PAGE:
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Sunday, July 3, 2011
About Lizzie - A Tribute
My husband and I adopted our cat, Lizzie, from a shelter more than 15 years ago. She recently lost her battle with cancer. This is her story....
“If you’re looking for a lap cat, how about Lizzie?”
That simple question changed three lives.
After years of pursuing college degrees by night and building careers by day, Steve (my husband) and I had reached a point where we were ready and able to add a pet to our family of two. Because both of us had grown up under circumstances that often left us feeling isolated and lonely, we knew we would be adopting a pet from a shelter, and we decided on a cat rather than a kitten thinking an older cat might have a tougher time finding a home.
At the local humane society, we filled out an application and went to see the cats ready for adoption. I really wanted to take them all home, but we were a little nervous about what sort of parents we would make. Many of the kitties were very forward and exuberant, reaching paws through their cages to get our attention. One of us (I don’t remember which) remarked that some of these characters seemed a little too rambunctious for us, which prompted the volunteer to ask the question at the beginning of this piece.
And there, in a cage partially hidden by the door, was Lizzie. Curled in her fuzzy pink bed, she looked up at us with eyes at once fearful and hopeful. Later, Steve and I discovered we had the exact same thought at that moment: she needs us. Her name seemed to fit her so perfectly, we decided not to change it.
Our family of two became a family of three.
But not without a period of adjustment. Lizzie emerged from her carrier and immediately hid under the bed in the spare bedroom we had set up for her introduction to our house. Eventually, she came out and followed her natural curiosity to explore. At first, we questioned if she would ever make any sound, but after a couple of days, she eked out a shyly tentative meow.
The folks at the shelter had guessed her age at nine or ten months, but we will never know for certain. Lizzie had been rescued as a stray and came to the shelter with a host of health problems--ear mites, a urinary tract infection, worms, a respiratory infection. She had been in foster care from time to time, and I believe that contributed to her shyness. On a check-up visit to the vet, we also learned Lizzie was a rare occurrence, a female orange tabby. Most orange tabbies are males, the odds of a female only one in five.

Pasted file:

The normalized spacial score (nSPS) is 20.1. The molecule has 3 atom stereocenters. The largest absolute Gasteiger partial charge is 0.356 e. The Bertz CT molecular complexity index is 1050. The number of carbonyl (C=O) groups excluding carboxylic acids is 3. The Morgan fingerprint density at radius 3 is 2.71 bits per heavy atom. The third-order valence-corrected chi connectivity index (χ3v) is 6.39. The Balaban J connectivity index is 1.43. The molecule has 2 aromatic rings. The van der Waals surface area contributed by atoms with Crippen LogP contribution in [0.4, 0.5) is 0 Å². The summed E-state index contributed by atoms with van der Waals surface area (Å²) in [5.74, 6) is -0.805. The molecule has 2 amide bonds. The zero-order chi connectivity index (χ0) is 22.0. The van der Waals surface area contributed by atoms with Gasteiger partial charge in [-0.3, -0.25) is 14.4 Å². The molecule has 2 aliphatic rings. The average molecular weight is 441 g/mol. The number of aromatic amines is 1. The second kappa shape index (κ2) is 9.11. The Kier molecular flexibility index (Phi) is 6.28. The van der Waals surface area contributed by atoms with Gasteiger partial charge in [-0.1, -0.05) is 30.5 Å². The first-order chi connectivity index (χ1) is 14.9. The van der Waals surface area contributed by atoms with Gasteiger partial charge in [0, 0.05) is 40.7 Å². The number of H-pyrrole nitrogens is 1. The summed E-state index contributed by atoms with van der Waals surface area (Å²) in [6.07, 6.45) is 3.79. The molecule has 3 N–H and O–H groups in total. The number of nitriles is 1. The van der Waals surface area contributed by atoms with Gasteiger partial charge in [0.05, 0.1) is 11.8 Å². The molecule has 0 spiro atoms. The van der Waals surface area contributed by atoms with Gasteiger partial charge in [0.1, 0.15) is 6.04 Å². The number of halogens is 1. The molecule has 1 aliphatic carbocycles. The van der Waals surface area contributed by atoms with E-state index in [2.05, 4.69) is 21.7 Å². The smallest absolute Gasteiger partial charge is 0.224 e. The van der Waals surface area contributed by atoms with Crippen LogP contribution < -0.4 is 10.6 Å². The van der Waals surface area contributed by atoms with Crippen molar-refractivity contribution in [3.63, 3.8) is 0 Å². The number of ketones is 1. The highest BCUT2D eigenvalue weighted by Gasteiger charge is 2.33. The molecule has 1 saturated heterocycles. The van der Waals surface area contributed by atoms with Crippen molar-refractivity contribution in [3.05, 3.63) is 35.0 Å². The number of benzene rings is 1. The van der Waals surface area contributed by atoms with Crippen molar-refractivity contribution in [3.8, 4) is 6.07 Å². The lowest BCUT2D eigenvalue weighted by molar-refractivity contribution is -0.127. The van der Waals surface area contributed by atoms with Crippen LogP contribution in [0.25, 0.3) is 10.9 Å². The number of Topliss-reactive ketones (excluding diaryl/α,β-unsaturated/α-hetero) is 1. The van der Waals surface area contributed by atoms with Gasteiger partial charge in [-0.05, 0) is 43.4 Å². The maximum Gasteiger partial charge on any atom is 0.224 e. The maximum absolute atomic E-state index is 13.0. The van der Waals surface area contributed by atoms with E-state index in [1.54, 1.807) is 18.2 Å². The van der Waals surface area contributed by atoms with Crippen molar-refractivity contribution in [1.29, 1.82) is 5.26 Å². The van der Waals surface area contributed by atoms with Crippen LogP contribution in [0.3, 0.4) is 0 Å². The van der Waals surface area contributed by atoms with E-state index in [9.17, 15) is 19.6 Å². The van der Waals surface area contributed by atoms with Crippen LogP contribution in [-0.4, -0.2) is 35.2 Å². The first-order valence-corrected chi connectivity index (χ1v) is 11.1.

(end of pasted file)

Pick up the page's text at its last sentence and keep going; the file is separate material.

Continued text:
She also proved rare in another way: her intelligence. Not long after she started coming out of her shell, I was sitting on the floor of the bedroom with her and watched her work her claws into the carpet a couple of feet away from her brand new scratching post. I wondered how I could persuade her to use that device instead, knowing mere words would not suffice. Finally, I sat on my haunches before it and imitated the desired activity. Lizzie simply sat watching until I stopped, and then she walked right over to the post and followed my example.
The shy kitty we brought home bloomed into a playful youngster as befitted her age, the cat equivalent of a human teenager. She loved to play both with purchased toys and anything else she could bat about and chase, like plastic balls, her brush, and even a pecan in its shell. When she was up for some playtime, she would call attention to her wishes by lying belly-up in the middle of the floor, positioned so we could not miss seeing her.
Another of her favorite games was “Jump Mom.” A double doorway separated our dining room from a finished breezeway-turned-study, the doors left open most of the time. I would go to the study for something and catch sight of Lizzie slinking behind one of the doors to watch me through the crack between door and frame. Then, as I emerged into the dining room, she would dart out from behind the door and raise her forepaws in the air, lacking only the ability to yell, “Surprise!”